Grey’s Anatomy's Sarah Drew plays a person of faith; she values her real-life faith too.
- Posted on Apr 29, 2014
Fear. It can hit when you least expect it. When everything in your life is going great, when your dreams are being fulfilled, when you’ve become what you had hoped to become, even when you’re a person of faith and used to calling on that faith and leaning on it.
That’s what happened to me not long ago. Even though I chose the notoriously difficult profession of acting, I’d been fortunate in my career. I was cast in a professional production right out of college. Since then I’d had roles in a Broadway play, television and movies.
At last I’d landed a regular recurring role on one of America’s most popular TV series, Grey’s Anatomy, and my husband, Peter, and I, after 10 years of marriage, were expecting our first child. I should have been on top of the world.
In 2001, I was diagnosed with breast cancer. I wasn’t a good candidate for chemo. I took tamoxifen instead and gave my trouble to God—just as Dr. Peale suggested in his book, "Thought Conditioners". Since then I’ve remained cancer free. -Guideposts Magazine reader
I wasn’t. My marriage was solid, I loved my job, but I was terrified, absolutely terrified, by the prospect of parenthood. What if I turned out to be an awful mom? It would be hard–if not impossible–to live up to the example set by my own parents.
What was I thinking, bringing an innocent child into this world where so much is broken? What if I couldn’t cope with losing my freedom? Being a parent means being responsible for another life. All my worries might have been irrational, but the fear was real. And it was crushing me.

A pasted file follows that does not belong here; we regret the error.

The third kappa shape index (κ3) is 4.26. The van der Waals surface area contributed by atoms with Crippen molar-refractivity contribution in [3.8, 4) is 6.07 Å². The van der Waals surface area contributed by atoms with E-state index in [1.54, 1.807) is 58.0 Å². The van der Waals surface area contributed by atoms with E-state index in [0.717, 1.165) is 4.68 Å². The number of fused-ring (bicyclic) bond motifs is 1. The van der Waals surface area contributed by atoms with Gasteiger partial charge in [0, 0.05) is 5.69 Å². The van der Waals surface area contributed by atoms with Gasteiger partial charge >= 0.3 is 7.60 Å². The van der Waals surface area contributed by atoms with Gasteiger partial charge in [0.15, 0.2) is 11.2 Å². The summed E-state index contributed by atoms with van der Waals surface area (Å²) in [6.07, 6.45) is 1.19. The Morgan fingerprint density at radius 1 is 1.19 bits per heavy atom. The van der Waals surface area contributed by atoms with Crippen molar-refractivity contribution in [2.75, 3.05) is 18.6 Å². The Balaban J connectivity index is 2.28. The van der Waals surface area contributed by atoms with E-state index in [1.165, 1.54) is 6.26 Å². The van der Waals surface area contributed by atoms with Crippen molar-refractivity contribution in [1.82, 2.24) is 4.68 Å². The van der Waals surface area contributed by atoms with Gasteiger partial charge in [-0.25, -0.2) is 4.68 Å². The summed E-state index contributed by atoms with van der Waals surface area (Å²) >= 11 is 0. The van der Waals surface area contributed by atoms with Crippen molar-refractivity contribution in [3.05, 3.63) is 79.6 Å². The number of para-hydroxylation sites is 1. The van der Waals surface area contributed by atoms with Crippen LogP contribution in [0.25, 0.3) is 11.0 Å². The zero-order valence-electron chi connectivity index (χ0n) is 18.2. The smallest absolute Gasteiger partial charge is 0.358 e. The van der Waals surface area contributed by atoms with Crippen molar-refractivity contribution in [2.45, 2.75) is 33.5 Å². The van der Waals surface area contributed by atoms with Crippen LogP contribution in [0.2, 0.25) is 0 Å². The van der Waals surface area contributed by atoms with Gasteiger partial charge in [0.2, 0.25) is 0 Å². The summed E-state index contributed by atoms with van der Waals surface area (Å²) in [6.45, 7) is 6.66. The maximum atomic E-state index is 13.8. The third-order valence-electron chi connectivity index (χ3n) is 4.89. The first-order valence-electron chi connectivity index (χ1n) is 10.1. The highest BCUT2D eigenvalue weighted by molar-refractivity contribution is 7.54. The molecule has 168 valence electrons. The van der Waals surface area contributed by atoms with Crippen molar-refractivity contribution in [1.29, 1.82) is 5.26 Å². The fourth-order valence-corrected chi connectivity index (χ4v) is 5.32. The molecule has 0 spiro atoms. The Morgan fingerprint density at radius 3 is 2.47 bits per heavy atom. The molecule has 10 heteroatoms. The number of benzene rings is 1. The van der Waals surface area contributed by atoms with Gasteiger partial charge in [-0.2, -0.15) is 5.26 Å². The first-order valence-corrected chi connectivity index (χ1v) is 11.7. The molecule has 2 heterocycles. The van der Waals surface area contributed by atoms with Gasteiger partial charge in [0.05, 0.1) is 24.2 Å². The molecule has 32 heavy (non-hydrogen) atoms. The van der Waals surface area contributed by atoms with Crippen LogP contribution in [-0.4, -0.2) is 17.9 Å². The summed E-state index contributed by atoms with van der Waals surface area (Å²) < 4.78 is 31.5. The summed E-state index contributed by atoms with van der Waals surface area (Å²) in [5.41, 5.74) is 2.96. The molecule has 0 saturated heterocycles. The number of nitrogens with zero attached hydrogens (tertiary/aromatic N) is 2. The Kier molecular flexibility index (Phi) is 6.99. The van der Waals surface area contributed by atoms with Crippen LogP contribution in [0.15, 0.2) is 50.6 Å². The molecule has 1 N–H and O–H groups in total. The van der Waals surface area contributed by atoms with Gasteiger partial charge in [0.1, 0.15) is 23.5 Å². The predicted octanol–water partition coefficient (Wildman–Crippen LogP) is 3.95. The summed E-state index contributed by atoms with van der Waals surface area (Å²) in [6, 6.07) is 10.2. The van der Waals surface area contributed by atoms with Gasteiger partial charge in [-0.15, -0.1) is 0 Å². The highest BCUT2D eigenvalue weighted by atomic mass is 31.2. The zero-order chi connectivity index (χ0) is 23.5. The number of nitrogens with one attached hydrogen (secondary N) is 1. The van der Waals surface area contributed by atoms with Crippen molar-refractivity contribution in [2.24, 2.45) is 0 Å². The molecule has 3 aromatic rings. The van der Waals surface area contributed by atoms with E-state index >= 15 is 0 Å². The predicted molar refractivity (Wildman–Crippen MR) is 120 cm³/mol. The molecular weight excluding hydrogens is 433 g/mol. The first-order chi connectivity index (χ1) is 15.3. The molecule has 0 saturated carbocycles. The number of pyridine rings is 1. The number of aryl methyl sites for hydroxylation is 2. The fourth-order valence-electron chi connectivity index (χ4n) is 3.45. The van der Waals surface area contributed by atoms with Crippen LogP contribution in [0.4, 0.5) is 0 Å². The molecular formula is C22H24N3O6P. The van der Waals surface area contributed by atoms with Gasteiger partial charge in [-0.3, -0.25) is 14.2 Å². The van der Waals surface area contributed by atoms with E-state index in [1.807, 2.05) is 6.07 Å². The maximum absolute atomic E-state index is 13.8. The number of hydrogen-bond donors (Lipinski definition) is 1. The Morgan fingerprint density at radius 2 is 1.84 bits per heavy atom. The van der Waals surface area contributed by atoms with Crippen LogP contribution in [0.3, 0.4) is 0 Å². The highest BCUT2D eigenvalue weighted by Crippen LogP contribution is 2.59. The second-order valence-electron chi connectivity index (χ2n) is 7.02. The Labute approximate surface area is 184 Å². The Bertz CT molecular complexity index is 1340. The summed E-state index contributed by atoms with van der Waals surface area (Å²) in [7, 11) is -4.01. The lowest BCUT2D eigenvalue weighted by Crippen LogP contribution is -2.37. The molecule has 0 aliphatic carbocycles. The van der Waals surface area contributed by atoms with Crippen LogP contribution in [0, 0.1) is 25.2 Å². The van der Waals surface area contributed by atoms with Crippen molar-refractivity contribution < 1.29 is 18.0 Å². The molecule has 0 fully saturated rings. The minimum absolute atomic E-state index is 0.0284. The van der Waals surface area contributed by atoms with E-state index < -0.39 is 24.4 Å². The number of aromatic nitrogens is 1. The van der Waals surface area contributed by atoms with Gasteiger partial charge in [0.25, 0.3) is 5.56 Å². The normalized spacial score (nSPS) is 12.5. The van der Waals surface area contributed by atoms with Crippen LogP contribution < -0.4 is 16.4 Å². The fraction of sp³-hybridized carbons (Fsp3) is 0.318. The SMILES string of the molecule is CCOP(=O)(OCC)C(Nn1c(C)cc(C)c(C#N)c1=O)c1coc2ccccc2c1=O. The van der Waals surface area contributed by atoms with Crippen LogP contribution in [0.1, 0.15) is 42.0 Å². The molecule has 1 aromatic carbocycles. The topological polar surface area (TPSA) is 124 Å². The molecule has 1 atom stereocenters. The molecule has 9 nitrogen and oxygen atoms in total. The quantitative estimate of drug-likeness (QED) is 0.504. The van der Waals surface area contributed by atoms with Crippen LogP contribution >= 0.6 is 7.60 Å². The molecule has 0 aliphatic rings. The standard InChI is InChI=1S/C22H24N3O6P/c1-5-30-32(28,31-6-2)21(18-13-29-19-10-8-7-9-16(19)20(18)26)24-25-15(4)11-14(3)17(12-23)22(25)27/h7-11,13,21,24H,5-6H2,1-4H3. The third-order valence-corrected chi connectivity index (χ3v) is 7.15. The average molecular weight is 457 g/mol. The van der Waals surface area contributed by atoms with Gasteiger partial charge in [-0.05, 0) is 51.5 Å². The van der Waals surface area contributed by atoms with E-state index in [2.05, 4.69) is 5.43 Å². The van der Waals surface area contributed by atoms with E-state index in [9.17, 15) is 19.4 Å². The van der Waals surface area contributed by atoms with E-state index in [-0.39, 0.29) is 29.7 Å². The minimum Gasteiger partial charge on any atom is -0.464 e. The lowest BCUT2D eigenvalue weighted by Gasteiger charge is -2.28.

My character on Grey’s Anatomy, April Kepner, and I have one big thing in common: We both take our faith very seriously. We pray, we read the Bible, we try to live our beliefs.
For me there’s also a personal side to it. My dad is a Presbyterian minister, and when I really need help, when I’m struggling, I turn to him. I have since childhood.
Forget those clichés of the wild, rebellious preacher’s kid. My brother and I weren’t like that, and I give the credit to our parents.
You’re in a fishbowl when you’re sitting in the pew and your dad’s in the pulpit, but our parents never force-fed us religion. They let us find our own way to God. It wasn’t the sermons Dad preached that made the difference. It was how he lived them.
If it hadn’t been for him and Mom showing me how much they loved me, I wouldn’t have made it through elementary school. Dad was serving a church on Long Island then. I went to a couple of different schools, but in every place, the same thing happened: I just couldn’t make friends.
I wanted so badly to be liked. But my desperation, combined with my awkwardness, was the kiss of death in the schoolyard.
Sometimes mean girls picked on me. More often, I was left out, ignored, as if I weren’t worthy of interest, which is its own particular kind of loneliness. The sad thing was, I was intensely aware of social interactions.
In fourth grade, Mom, who’s a science teacher, tried to get me to learn to take good notes in class. My notes had nothing to do with what the teacher said. They were all about my classmates–who sat together, what they talked about, which girls seemed closer, which ones had a falling out.
Our family had a New Year’s tradition of each writing a letter to God. We’d thank him for everything he’d given us the year before and ask his help with whatever we were worried about in the year to come. Every year my letter ended with the same prayer: Dear Lord, please send me a friend. Just one.